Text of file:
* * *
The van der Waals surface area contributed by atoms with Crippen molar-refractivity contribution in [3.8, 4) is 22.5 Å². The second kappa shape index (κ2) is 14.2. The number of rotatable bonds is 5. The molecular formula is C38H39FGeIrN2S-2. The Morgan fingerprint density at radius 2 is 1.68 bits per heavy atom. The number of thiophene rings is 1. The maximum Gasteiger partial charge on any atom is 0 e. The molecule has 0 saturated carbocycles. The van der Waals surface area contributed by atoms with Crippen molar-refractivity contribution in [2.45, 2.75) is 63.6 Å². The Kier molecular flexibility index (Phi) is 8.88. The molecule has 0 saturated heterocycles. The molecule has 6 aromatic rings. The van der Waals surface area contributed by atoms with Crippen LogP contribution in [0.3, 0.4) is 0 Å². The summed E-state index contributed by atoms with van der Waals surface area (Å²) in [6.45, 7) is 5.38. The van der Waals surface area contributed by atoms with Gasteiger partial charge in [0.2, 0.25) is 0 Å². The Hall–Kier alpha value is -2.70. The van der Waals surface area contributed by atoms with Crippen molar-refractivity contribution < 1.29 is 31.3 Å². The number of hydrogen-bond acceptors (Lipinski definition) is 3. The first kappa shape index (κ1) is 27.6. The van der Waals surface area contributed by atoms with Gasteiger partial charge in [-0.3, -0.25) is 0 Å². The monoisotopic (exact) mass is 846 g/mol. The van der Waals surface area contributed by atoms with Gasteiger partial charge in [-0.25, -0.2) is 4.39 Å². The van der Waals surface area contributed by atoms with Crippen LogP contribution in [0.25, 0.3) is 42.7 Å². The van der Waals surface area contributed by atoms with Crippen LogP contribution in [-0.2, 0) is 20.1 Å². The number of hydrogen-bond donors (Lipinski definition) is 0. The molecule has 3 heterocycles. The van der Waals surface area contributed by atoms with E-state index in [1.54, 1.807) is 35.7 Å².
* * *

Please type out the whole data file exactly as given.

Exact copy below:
The van der Waals surface area contributed by atoms with Crippen molar-refractivity contribution in [3.8, 4) is 22.5 Å². The second kappa shape index (κ2) is 14.2. The number of rotatable bonds is 5. The molecular formula is C38H39FGeIrN2S-2. The Morgan fingerprint density at radius 2 is 1.68 bits per heavy atom. The number of thiophene rings is 1. The maximum Gasteiger partial charge on any atom is 0 e. The molecule has 0 saturated carbocycles. The van der Waals surface area contributed by atoms with Crippen molar-refractivity contribution in [2.45, 2.75) is 63.6 Å². The Kier molecular flexibility index (Phi) is 8.88. The molecule has 0 saturated heterocycles. The molecule has 6 aromatic rings. The van der Waals surface area contributed by atoms with Crippen LogP contribution in [0.3, 0.4) is 0 Å². The summed E-state index contributed by atoms with van der Waals surface area (Å²) in [6.45, 7) is 5.38. The van der Waals surface area contributed by atoms with Gasteiger partial charge in [0.2, 0.25) is 0 Å². The Hall–Kier alpha value is -2.70. The van der Waals surface area contributed by atoms with Crippen molar-refractivity contribution < 1.29 is 31.3 Å². The number of hydrogen-bond acceptors (Lipinski definition) is 3. The first kappa shape index (κ1) is 27.6. The van der Waals surface area contributed by atoms with Gasteiger partial charge in [-0.3, -0.25) is 0 Å². The monoisotopic (exact) mass is 846 g/mol. The van der Waals surface area contributed by atoms with Gasteiger partial charge in [-0.25, -0.2) is 4.39 Å². The van der Waals surface area contributed by atoms with Crippen LogP contribution in [0.25, 0.3) is 42.7 Å². The van der Waals surface area contributed by atoms with Crippen LogP contribution in [-0.2, 0) is 20.1 Å². The number of hydrogen-bond donors (Lipinski definition) is 0. The molecule has 3 heterocycles. The van der Waals surface area contributed by atoms with E-state index in [1.54, 1.807) is 35.7 Å².